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This course deals with key aspects of how human language is acquired by children, from infancy to adolescence. Selected topics in bilingual and second language development are also covered.
This course explores language acquisition in infants, children and adults, with a focus on oral language development in children. We will take a largely psychological approach, with opportunities for hands-on experience of language acquisition research, and will explore what we know about how first language, bilingual language, and second languages are acquired and what can both help and hinder those developments. How do we humans acquire languages? Why can we acquire several languages in childhood but find it so much more difficult to acquire languages later in life? Why are some people better second language learners than others; and are some children better first language learners than others? What helps us learn and what can hinder us? How does the language learning environment of home, community and classroom impact on our ability to acquire languages? Does it matter what language we are acquiring? If we cease to use our languages will we lose them? What happens to language when there is brain damage?This course is relevant for pre-service and in-service teachers at all levels; those interested in becoming second/foreign language teachers or in improving their teaching practice; those in developmental psychology and/or linguistics; and those interested in entering clinical fields such as speech therapy.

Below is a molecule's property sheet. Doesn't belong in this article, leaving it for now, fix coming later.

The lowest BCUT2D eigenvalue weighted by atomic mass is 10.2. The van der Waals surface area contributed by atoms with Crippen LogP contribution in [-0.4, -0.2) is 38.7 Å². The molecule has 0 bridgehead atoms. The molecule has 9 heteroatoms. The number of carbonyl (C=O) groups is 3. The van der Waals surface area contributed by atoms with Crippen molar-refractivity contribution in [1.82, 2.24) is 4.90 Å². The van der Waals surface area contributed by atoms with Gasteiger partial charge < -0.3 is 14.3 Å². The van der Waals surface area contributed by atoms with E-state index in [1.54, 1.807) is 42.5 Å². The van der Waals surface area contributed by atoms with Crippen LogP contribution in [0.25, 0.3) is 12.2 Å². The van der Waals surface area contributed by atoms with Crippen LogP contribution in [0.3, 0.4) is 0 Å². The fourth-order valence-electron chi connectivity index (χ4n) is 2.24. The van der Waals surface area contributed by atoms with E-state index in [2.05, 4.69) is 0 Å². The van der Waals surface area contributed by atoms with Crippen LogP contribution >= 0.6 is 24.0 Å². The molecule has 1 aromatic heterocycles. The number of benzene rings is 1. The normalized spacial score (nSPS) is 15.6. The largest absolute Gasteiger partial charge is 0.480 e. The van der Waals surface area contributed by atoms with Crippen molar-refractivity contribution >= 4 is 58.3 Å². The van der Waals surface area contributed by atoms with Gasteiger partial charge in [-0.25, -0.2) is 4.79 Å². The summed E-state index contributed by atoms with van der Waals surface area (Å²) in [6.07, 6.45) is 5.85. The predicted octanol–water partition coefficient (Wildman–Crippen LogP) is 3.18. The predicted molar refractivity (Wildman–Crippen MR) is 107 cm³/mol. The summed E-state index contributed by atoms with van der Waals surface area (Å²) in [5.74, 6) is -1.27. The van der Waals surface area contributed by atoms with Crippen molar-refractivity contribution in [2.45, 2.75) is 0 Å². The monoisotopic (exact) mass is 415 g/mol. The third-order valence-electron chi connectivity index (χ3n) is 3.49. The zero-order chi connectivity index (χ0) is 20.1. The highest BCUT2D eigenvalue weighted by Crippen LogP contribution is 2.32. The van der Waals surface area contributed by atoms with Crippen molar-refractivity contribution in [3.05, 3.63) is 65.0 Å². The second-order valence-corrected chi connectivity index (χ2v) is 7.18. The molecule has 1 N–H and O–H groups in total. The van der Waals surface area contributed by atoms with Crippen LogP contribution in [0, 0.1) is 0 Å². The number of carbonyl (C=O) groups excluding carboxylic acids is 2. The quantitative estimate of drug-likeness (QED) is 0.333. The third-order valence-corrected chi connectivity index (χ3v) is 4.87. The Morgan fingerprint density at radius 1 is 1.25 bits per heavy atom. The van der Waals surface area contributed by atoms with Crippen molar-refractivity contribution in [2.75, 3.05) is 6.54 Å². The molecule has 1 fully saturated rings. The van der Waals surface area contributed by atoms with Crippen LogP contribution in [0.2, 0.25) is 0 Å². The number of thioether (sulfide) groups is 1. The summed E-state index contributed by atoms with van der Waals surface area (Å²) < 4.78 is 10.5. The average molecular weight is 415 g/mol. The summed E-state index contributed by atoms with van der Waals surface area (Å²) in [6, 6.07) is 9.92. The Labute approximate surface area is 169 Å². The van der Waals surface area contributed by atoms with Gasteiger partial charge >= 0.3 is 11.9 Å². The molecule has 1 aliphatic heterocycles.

By the end of the course, students will:1. Have an understanding of the path of, and explanations for, language development across the world in children and older learners and variations within it (UCGP 5.1);2. Have an awareness and appreciation of the nature and importance of bilingual and second language development in children and adults (UCGP 3.1);3. Be able to demonstrate their ability to apply analytical and critical thinking to learner language, from either children or adults (UCGP 2.3);4. Have an understanding of the value of understanding language acquisition to real life contexts, such as teaching and clinical professions (UCGP 4.3).
This course will provide students with an opportunity to develop the Graduate Attributes specified below:
Critically competent in a core academic discipline of their award
Students know and can critically evaluate and, where applicable, apply this knowledge to topics/issues within their majoring subject.
Any 15 points at any level from any subject.
Students must attend one activity from each section.
Understanding Child Language Acquisition;
Taylor and Francis, 2013.
Understanding second language acquisition;
Hodder Education, 2009.
Domestic fee $777.00
International fee $3,375.00
* Fees include New Zealand GST and do not include any programme level discount or additional course related expenses.
For further information see
Language, Social and Political Sciences.